Is Chinese grammar difficult?

The Mandarin Chinese language is considered one of the hardest languages in the world for many reasons. Mostly, what puts off the potential students is the Chinese writing system, which consists of 汉字 hànzì – the Chinese characters. In some sources, you might read that each character is a word, but a better way to phrase it would be that one character is one syllable. Either way – there is no alphabet. Moreover, there are 5 tones in Mandarin Chinese, so depending on how you stress your syllable, you might end up saying something that makes no sense, or worse. To make things harder, some characters can be read in two or even three different ways – in a different tone or using a completely different pronunciation.

However, there is also an aspect that is quite easy and beginner-friendly for the students of the Mandarin Chinese language. That thing is… the Chinese grammar. The Mandarin Chinese grammar might get bit tricky for intermediated and advanced students, but if you are a beginner, there is nothing to fear about it. Below, you will read about 5 things, which make Chinese grammar easier than you would think.

No verb conjugation needed!

Are you fed up with learning verbs conjugation for English, Spanish or Polish? Learning Mandarin might be just for you then – no conjugation required. Chinese verbs stay the same for all the pronouns and all the tenses (we will talk about tenses in the last point by the way). For example, let’s take the character 去 – “to go”:

I go:

(I) + 去 (go) = 我wǒ qù

I went:

(I) + 去 (go) + 了le (a particle often used for past actions) = 我去了wǒ qù le

You go:

(you) + 去 (go) = 你 nǐ qù

You went:

(you) + 去 (go) + 了le (a particle often used for past actions) = 你nǐ qù le

They go:

他们 tāmen (they) + 去 (go) = 他们tāmen qù

They went:

他们 tāmen (they) + 去 (go) + 了le (a particle often used for past actions) = 他们tāmen qù le

As you can see, it’s simple – the verb didn’t change throughout all the sentences!

S-V-O sentence structure

If you speak Korean or Japanese, you might think that Chinese also follows the S-O-V (subject-object-verb) sentence pattern. Wrong – in fact, Chinese sentences follow the S-V-O (subject-verb-object) pattern, which makes it similar to lots of Western languages, such as English or French. If you speak any of those languages, you might find this part of Chinese grammar familiar and convenient, as there is no need to think a lot where to put the object and the verb. For example:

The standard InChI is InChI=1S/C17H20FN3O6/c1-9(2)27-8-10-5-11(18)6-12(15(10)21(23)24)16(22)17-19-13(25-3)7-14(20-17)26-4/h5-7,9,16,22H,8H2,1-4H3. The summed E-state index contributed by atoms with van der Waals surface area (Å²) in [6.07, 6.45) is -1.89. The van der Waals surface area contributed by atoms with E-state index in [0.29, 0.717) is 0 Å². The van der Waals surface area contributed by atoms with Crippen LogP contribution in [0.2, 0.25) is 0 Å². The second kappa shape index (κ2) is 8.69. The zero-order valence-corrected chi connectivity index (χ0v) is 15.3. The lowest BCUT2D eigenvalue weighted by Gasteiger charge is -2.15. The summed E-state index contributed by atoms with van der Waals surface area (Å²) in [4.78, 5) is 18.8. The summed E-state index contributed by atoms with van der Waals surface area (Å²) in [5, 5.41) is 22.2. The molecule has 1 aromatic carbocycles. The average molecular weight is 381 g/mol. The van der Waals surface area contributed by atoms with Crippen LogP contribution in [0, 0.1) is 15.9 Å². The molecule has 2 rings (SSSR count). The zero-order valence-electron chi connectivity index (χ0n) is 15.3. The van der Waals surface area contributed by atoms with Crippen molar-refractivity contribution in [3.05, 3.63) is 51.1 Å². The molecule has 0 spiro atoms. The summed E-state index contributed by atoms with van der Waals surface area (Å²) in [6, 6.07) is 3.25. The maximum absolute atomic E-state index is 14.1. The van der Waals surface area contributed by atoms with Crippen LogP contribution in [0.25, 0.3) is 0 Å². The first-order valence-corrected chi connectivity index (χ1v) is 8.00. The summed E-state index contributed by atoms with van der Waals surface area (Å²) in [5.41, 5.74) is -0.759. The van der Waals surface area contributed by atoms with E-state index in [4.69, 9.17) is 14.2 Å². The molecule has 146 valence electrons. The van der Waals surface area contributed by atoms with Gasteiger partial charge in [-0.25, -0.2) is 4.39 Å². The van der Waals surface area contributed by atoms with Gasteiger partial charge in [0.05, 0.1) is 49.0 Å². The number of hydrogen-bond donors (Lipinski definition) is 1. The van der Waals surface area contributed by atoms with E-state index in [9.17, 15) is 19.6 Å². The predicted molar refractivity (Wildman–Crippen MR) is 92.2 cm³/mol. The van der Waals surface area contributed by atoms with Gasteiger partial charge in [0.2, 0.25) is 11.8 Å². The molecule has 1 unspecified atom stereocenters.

+ 去 + 商店 shāngdiàn = 我去商店. Wǒ qù shāngdiàn.

I + to go + shop = I go to the shop.

+ 是 shì + 美国人měiguórén = 我是美国人. Wǒ shì měiguórén.

I + to be + American (person) = I am American.

Particles do wonders

To make questions, suggestions or even to highlight a declarative sentence in Chinese, there is no need for inversion, fancy words or structures. Simply use the right particle at the end on the sentence! Here are two examples of the most frequently used particles:

ma – for making questions

You are American: 你是美国人. Nǐ shì měiguórén.

Are you American?: 你是美国人Nǐ shì měiguórén ma?

ba – for making assumptions or suggestions:

You are American: 你是美国人. Nǐ shì měiguórén.

Are you American, right?: 你是美国人Nǐ shì měiguórén ba?

We go to the shop. 我们去商店. Wǒmen qù shāngdiàn.

Let’s go to the shop. 我们去商店. Wǒmen qù shāngdiàn ba.

The Magic of making new words – prefixes and suffixes

In Mandarin Chinese, making new words can be quite intuitive if you know the necessary prefixes and suffixes. For example, a suffix xìng added to a noun or a verb is used to express quality, property or scope of something. For example:

Science: 科学kēxué

Scientific: 科学kēxuéxìng

To spring, to leap: 弹 tán

Elasticity: 弹 tánxìng

Logic: 理

Logical: 理xìng

As an example of a prefix, let’s use 反 fǎn – meaning reverse, “anti-“:

Virus: 病毒 bìngdú

Antivirus: 病毒 fǎnbìngdú

Corruption: 腐

Anti-corruption: fǎn

To feel: 感 gǎn

To dislike: fǎngǎn

No tenses…?

In the terms of grammar structures, Mandarin Chinese has only got the present tense – there is no verb conjugation indicating a past or a future action. Therefore, it is often said that the Chinese language has no tenses. It is partially true, however there are words you can use in a sentence to express that something happened in the past or is about to happen in the future. One of the obvious choices is to simply indicate the time of the action, like “yesterday”, “tomorrow”, “last year”, “next year”, etc. Having said that, it is true that no conjugation is needed for past and future actions – if you look at tenses this way, then it is true that Chinese has no tenses. Yay!

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